Although your experience with commandeering ships is limited to what you have seen in pirate movies, you know that an unmanned boat, especially in a hurricane, is not a good place to be.  You look up, wipe the biting rain off your face, and press towards the wheel.
 Illuminated under the dazzling beam of your new flashlight, you see that the wheel is green and slimy with scum. It's spinning wildly as the ship is tossed to and fro, and at first you flinch as you reach for it.  But as another crack of lightning strikes dangerously near, you throw caution to the winds and grab the wheel.  You cry out as your flashlight is thrown across the deck and into the sea, but now that you have hold on the wheel, you don't dare let go. Darkness surrounds you, and you realize that you have no place to steer the ship to for safety.  Any way could be the way to land, and any way could steer you further out to sea, amidst the storm.
 You close your eyes, and wish you at least still had your flashlight.

 Suddenly, a deep, penetrating noise pierces through the howling wind and crashing waves. A foghorn.  You open your eyes, and search the darkness for the source of the sound.  After a few seconds, a brilliant beam of light sweeps across the horizon to port.  A rush of relief sweeps over you.  You turn the ship towards the lighthouse, and you can see it is still several miles to land.
 Although you know there is still a lot of storm ahead of you, you know that as you follow the light, you will reach the safety of the harbor.


 Let's hear YOUR parable! :D

Friday, July 15, 2011

Nerd's Eye View: Episode VI

Elder Williams has asked me, Elder Sharples, fellow nerd in the cause of righteousness, to finish out the “Nerd’s Eye View” saga with this, the sixth installment.  The task is, of course, a daunting one.  But how could I turn down the opportunity to write about one of my favorite things in the world, namely, Satan Star Wars?  I couldn’t resist.  So, I’ve decided to (hopefully) rise to the occasion, and bring you this post, a comparison of Darth Sidious, Emperor Palpatine, the Emperor of the Force, whatever you want to call him, and Satan.  I hope you enjoy.

 Of Sidious and Satan:

      Anyone who has seen the piece of cinematic history that is the Star Wars saga knows that of all the villains in history, none surpass the pure evil of Darth Sidious.  Yes, Emperor Palpatine is the embodiment of everything sinister, scheming, and slimy.  Is it any wonder, then, why the comparison between the Emperor of the Force and the prince of darkness is one so apparent?  In many ways, their existences and tactics parallel one another.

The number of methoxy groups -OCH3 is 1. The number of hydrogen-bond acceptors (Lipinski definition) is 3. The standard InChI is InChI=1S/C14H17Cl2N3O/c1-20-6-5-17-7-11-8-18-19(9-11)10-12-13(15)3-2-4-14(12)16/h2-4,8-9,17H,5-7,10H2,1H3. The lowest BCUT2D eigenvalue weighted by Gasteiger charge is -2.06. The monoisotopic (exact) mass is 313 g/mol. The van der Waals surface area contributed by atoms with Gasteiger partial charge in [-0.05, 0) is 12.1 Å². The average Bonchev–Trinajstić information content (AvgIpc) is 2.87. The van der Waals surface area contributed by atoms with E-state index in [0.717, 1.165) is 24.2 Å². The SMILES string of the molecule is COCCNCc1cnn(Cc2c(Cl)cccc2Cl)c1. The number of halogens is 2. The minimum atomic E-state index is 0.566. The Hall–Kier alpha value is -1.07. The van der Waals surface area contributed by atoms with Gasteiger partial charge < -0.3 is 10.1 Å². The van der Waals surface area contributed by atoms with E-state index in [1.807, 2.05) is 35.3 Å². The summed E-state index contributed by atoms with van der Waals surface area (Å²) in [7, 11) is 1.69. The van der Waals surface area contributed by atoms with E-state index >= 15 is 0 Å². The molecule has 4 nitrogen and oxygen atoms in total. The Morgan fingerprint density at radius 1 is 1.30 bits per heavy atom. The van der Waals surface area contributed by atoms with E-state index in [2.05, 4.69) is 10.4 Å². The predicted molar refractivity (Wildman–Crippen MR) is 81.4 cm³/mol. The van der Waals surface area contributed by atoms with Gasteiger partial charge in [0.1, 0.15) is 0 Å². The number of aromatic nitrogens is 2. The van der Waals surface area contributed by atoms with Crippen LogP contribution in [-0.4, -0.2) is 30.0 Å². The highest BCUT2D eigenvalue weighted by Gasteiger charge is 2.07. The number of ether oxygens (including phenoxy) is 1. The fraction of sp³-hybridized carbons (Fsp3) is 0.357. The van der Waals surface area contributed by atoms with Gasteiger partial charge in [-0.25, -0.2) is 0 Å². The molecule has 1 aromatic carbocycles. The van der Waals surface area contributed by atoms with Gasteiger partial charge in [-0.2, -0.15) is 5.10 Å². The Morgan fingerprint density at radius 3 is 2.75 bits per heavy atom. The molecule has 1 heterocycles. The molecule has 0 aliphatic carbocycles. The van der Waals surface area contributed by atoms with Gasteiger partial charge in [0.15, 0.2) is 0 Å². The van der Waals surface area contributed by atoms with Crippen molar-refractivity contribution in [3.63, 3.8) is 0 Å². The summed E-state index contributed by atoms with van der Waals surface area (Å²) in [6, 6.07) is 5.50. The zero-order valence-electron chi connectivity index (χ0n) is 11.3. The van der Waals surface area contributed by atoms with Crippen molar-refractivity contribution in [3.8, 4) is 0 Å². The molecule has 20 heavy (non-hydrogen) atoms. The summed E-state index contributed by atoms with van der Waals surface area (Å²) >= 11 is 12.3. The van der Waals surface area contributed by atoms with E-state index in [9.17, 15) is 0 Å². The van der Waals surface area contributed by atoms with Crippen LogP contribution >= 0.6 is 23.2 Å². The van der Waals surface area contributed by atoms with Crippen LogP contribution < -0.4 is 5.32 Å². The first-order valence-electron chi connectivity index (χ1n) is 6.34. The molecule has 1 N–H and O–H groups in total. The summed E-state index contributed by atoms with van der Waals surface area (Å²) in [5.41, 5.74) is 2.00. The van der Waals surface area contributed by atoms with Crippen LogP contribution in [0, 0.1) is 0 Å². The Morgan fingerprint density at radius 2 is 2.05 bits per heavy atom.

While many of us recognize the Emperor as being a pale-faced, dark-robed, mysterious, yet powerful figure, such was not always the case.  He was once the unassuming Senator Palpatine, high in the echelons of society, and even trusted by the Jedi Council.  However, he wanted more.  He sought to gratify his pride by becoming the Emperor, an act that eventually proved to be his downfall. 
      Likewise, Satan was not always the adversary.  The scriptures tell us he was once Lucifer, the Son of the Morning, obviously high in Heavenly Father’s view (see Isaiah 14:12).  Unfortunately, he too had a problem with pride.  He sought to be more than he was, even placing himself above God.  As a result of this act of rebellion, he was thrust down from Heaven.
      The similarities do not end there.  The means of manipulation of the unseen adversary and “the Phantom Menace” are eerily nearly identical.  For example, let’s look at the life of young Anakin Skywalker, our favorite Jedi-turned-Sith.
      At an early age, Anakin adhered closely to the teachings of the Jedi Council, walking in the ways of his master, Obi-Wan.  However, this quickly changed when he began having visions of his wife, Padmé Amidala, dying in childbirth.  Now, this would make anyone distraught, and gave Anakin a weakness that Sidious was quick to exploit.  Sidious began to tell Anakin of a famous Sith Lord who had the power to restore life to those who had died.  Anakin began to trust less and less in the counsel of the Jedi, and more in the advice of his newfound “friend”.  Sidious seemed to offer Anakin everything he desired.  And so, without realizing it, Anakin had slipped into the grip of the evil Emperor.
      In similar fashion, Satan tempts us with things that we think will bring us happiness.  He knows our weaknesses and seeks to use them against us.  He offers us the temporary promise of satisfaction, with little regard to what this satisfaction will or will not bring us in the long run.  When we give in to these temptations, we fall into the grasp of our Adversary.  The scriptures illustrate this point very well:   
      22 And there are also secret acombinations, even as in times of old, according to the combinations of the bdevil, for he is the founder of all these things; yea, the founder of murder, and cworks of darkness; yea, and he leadeth them by the neck with a flaxen cord, until he bindeth them with his strong cords forever. (2 Nephi 26:22)
      The devil and Darth Sidious both lead using flaxen cords.  To lead us, the devil gets us to do little things, like cheat on a math test, illegally download a song, or entertain impure thoughts.  Anakin allowed himself to be led by the small acts at first.  He told Palpatine the plans of the Jedi Council, spent a little more time with Palpatine than he should have, and ever so subtly, his allegiances changed.